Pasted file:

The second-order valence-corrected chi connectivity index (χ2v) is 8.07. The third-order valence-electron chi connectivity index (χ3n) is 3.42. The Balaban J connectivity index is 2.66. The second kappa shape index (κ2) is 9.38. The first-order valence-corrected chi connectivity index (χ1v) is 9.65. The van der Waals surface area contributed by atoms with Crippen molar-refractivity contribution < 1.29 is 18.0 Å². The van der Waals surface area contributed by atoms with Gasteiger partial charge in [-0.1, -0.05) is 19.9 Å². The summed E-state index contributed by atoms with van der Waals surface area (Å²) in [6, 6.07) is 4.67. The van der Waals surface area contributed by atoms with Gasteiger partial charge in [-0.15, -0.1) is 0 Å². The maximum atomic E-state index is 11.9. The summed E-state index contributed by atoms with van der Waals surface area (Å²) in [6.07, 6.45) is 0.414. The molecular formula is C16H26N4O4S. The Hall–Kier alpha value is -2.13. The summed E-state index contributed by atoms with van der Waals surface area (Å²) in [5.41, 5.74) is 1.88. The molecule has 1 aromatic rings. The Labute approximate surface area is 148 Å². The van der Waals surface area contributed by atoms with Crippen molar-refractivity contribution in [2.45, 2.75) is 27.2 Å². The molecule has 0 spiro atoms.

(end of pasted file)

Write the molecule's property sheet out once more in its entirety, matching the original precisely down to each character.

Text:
The second-order valence-corrected chi connectivity index (χ2v) is 8.07. The third-order valence-electron chi connectivity index (χ3n) is 3.42. The Balaban J connectivity index is 2.66. The second kappa shape index (κ2) is 9.38. The first-order valence-corrected chi connectivity index (χ1v) is 9.65. The van der Waals surface area contributed by atoms with Crippen molar-refractivity contribution < 1.29 is 18.0 Å². The van der Waals surface area contributed by atoms with Gasteiger partial charge in [-0.1, -0.05) is 19.9 Å². The summed E-state index contributed by atoms with van der Waals surface area (Å²) in [6, 6.07) is 4.67. The van der Waals surface area contributed by atoms with Gasteiger partial charge in [-0.15, -0.1) is 0 Å². The maximum atomic E-state index is 11.9. The summed E-state index contributed by atoms with van der Waals surface area (Å²) in [6.07, 6.45) is 0.414. The molecular formula is C16H26N4O4S. The Hall–Kier alpha value is -2.13. The summed E-state index contributed by atoms with van der Waals surface area (Å²) in [5.41, 5.74) is 1.88. The molecule has 1 aromatic rings. The Labute approximate surface area is 148 Å². The van der Waals surface area contributed by atoms with Crippen molar-refractivity contribution in [2.45, 2.75) is 27.2 Å². The molecule has 0 spiro atoms.